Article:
citizens' initiative and referendum
IR+R NEWS - news about democratic reform, citizens' initiative,
referendum, recall of elected officials. A service of Citizens'
Initiative and Referendum I&R http://www.iniref.org
In this issue:
§ Swiss electorate rejects pension and tax laws.
§ Major political reforms introduced by citizen-initiated referendum
Swiss electorate rejects pension and tax laws
After a long period of public information, discussion and deliberation
Swiss citizens voted (May 2004) in referendums on three laws passed by
parliament and federal council.
In this way they vetoed a reform of the pension system and an extensive
A government backed increase in "value added" tax, intended to cover
the pension reform, was also blocked by the electorate.
Source: Press and the "More Democracy" lobby.
The procedure used here was the optional or "facultative" referendum.
On any law going through parliament a large number of citizens may
trigger a referendum by signing a demand within a defined time-period.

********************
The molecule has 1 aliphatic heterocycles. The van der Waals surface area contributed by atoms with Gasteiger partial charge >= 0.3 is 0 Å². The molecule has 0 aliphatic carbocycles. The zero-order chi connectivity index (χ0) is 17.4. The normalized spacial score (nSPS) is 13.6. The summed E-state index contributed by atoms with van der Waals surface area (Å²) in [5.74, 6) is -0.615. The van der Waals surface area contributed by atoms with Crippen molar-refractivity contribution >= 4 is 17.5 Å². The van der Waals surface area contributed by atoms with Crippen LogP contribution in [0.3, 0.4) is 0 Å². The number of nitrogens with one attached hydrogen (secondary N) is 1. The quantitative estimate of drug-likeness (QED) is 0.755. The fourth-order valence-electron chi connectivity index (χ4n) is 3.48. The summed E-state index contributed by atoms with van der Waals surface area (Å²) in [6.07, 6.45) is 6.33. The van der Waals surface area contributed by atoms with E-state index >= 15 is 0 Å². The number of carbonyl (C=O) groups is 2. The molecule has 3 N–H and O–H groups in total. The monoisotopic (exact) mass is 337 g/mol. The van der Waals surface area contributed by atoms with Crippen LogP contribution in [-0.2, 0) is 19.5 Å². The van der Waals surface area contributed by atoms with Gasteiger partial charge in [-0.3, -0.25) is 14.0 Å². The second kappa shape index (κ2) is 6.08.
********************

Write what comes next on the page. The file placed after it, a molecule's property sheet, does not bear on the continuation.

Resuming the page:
Major political reforms introduced by citizen-initiated referendum
Hamburgers shake up the political system by means of direct democracy
The citizens of Hamburg used citizens' initiative (law proposal) followed by binding referendum to improve the ways in which politicians are elected. The electoral list system has been reformed to give citizens much more control and the selection of candidates has been partly moved out from the party headquarters to the wards. These reforms were pushed through against the will of the city government and major political parties, who fear that fewer of their candidates will be elected as a result of the changes.
Compared with Great Britain and Northern Ireland, citizens' democratic
rights are much stronger in parts of Germany, also in Switzerland and
Italy. In GB+NI, in between elections, people have virtually no
say in policy or lawmaking.